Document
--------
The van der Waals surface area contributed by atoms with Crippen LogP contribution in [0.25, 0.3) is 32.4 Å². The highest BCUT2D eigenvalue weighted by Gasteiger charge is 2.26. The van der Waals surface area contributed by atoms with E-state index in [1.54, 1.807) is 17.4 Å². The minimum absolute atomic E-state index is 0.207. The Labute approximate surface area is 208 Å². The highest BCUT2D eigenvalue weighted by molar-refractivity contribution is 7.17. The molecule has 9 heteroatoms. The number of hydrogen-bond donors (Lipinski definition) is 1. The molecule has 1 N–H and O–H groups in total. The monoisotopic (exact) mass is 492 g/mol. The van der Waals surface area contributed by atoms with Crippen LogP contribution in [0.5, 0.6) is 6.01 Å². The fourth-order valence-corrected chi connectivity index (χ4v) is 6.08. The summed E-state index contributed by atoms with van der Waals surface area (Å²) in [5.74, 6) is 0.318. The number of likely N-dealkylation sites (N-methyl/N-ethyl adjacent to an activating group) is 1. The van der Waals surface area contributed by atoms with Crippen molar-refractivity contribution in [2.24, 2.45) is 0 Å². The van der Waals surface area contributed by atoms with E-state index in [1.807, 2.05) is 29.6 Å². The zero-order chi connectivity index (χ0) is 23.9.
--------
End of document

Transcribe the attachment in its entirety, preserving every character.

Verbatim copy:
The van der Waals surface area contributed by atoms with Crippen LogP contribution in [0.25, 0.3) is 32.4 Å². The highest BCUT2D eigenvalue weighted by Gasteiger charge is 2.26. The van der Waals surface area contributed by atoms with E-state index in [1.54, 1.807) is 17.4 Å². The minimum absolute atomic E-state index is 0.207. The Labute approximate surface area is 208 Å². The highest BCUT2D eigenvalue weighted by molar-refractivity contribution is 7.17. The molecule has 9 heteroatoms. The number of hydrogen-bond donors (Lipinski definition) is 1. The molecule has 1 N–H and O–H groups in total. The monoisotopic (exact) mass is 492 g/mol. The van der Waals surface area contributed by atoms with Crippen LogP contribution in [0.5, 0.6) is 6.01 Å². The fourth-order valence-corrected chi connectivity index (χ4v) is 6.08. The summed E-state index contributed by atoms with van der Waals surface area (Å²) in [5.74, 6) is 0.318. The number of likely N-dealkylation sites (N-methyl/N-ethyl adjacent to an activating group) is 1. The van der Waals surface area contributed by atoms with Crippen molar-refractivity contribution in [2.24, 2.45) is 0 Å². The van der Waals surface area contributed by atoms with E-state index in [1.807, 2.05) is 29.6 Å². The zero-order chi connectivity index (χ0) is 23.9.